A: What do you think is the purpose of documentary photography, and how does your practice abide to that?
AM: The hallmark of documentary photography is telling the truth, for me. It is what it is; it has a single face when you look at it. It is the hallmark of itself. Photographs, for me, are magical; they are acquaintances – I have it in my hand, in a frame, always in front of my eyes. In my own practice, by looking at her photograph, I ask myself, where is this woman today? Did she live her life? Was she sitting comfortably or was she obliged to take this pose? When she was being photographed what was in her mind? and what she, herself wanted to tell through her image?
A: What does the notion of Revolution mean to you in terms of the work that’s being included in Diffusion festival, but also in terms of your practice as a whole?
AM: I was born in Shiraz in 1980, one year after the Islamic Revolution, which was within each person, including my family. I was introduced to my family through photographs, they were absent in my life but present in the photograph. From a very young age I learnt how to have a conversation with the photographs, and I had a spiritual connection with them because I need my family in my life even though they were away I had them in these fixed states. These images were the evidence of their being.
A: How do you respond to the notion that photography, and in extension, art can be a remedy for marginalisation and social prejudice?
AM: My photographic projects are about all the feelings I carry in my heart. As much as I would like to talk and share these feelings, the more I realise that writing is not easy; that is why I have chosen photography with all its power. This entails the power to capture; to show, to talk, to share, to make the past present and the power to be, to be in your hand on the wall of your home and make you to look to think and to decide. My job is to be an observer and illustrator – not to label and condemn. As an Iranian woman, I use this philosophical expression to highlight the difficulty of thinking about art in relation to the prohibitions. As an artist and photographer the only thing I know how to do is to take photographs; after all, the senses are vital as a means of resisting the order and censorship in a religious era.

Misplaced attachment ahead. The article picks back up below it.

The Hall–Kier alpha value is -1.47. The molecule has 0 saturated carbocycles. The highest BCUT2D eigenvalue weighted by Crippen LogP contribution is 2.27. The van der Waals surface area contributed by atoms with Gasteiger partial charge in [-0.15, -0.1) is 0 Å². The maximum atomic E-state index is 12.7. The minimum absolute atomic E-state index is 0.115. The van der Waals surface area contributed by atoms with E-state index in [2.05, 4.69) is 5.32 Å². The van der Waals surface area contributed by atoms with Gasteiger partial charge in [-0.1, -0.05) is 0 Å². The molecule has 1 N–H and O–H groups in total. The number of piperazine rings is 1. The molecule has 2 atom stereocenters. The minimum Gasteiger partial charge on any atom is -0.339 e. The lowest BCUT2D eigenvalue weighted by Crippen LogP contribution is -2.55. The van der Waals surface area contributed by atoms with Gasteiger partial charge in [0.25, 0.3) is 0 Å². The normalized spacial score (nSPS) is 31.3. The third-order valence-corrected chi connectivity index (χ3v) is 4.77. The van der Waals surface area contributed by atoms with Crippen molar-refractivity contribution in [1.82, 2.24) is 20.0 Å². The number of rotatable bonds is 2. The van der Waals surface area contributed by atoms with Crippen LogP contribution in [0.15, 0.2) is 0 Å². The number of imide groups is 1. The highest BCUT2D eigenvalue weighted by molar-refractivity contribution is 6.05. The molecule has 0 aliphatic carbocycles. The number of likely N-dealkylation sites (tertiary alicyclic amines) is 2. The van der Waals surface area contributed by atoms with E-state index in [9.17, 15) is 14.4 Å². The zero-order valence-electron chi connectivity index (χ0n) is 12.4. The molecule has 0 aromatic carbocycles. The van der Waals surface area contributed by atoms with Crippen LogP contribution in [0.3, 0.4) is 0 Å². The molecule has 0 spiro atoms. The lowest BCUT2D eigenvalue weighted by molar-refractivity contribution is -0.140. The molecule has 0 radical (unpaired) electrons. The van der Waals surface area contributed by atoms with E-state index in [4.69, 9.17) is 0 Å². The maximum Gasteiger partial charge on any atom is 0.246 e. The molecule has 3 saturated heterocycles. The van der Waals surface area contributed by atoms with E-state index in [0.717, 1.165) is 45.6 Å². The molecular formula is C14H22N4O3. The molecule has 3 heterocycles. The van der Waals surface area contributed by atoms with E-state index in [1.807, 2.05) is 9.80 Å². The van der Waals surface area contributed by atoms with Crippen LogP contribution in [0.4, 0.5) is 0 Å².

A: How do you think that the forms of the images relate to the conceptual content, in terms of addressing identity and narratives through the frame of the composition?
AM: Shenasnameh explores ways in which Iranian women have been portrayed through images. Its focus is on the restrictive perceptions of Iranian women in Post-Islamic Revolutionary Iran. This project is informed mainly by visual representation of feminine identity, and in particular the notion of double identity as evidenced in ongoing debates on feminine representation in public and private spaces. In other words, its practical aspect involves an exploration of the intimate and personal relationships of women through the use of photographs and finger prints. As a result, it will be argued that, it is possible to use photography and other forms to document the true identity of Iranian women.
Amek Mahmoodian: Shenasnameh is at Diffusion Festival, Cardiff, until 31 May. For more information: www.diffusionfestival.org
1. Amek Mahmoodian, Shenasnameh. Courtesy of Diffusion and the artist.